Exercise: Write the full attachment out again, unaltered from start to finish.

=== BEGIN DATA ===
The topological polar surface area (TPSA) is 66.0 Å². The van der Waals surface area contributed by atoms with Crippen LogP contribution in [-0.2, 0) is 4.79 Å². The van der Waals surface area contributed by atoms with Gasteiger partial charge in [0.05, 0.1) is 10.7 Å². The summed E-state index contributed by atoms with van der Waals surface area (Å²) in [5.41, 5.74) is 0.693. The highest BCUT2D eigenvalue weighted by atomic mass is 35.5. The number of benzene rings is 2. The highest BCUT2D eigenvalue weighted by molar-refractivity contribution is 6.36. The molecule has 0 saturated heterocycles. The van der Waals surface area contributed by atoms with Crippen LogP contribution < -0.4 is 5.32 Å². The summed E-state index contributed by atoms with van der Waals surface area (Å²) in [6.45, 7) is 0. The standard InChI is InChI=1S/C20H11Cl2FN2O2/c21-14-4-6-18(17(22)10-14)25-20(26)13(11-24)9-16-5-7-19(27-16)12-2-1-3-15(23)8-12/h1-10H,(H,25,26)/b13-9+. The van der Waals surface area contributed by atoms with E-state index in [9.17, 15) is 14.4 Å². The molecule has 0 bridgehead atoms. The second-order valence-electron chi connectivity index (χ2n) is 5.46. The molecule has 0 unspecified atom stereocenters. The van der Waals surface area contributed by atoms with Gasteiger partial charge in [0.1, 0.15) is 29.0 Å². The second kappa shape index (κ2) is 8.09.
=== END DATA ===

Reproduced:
The topological polar surface area (TPSA) is 66.0 Å². The van der Waals surface area contributed by atoms with Crippen LogP contribution in [-0.2, 0) is 4.79 Å². The van der Waals surface area contributed by atoms with Gasteiger partial charge in [0.05, 0.1) is 10.7 Å². The summed E-state index contributed by atoms with van der Waals surface area (Å²) in [5.41, 5.74) is 0.693. The highest BCUT2D eigenvalue weighted by atomic mass is 35.5. The number of benzene rings is 2. The highest BCUT2D eigenvalue weighted by molar-refractivity contribution is 6.36. The molecule has 0 saturated heterocycles. The van der Waals surface area contributed by atoms with Crippen LogP contribution < -0.4 is 5.32 Å². The summed E-state index contributed by atoms with van der Waals surface area (Å²) in [6.45, 7) is 0. The standard InChI is InChI=1S/C20H11Cl2FN2O2/c21-14-4-6-18(17(22)10-14)25-20(26)13(11-24)9-16-5-7-19(27-16)12-2-1-3-15(23)8-12/h1-10H,(H,25,26)/b13-9+. The van der Waals surface area contributed by atoms with E-state index in [9.17, 15) is 14.4 Å². The molecule has 0 bridgehead atoms. The second-order valence-electron chi connectivity index (χ2n) is 5.46. The molecule has 0 unspecified atom stereocenters. The van der Waals surface area contributed by atoms with Gasteiger partial charge in [0.1, 0.15) is 29.0 Å². The second kappa shape index (κ2) is 8.09.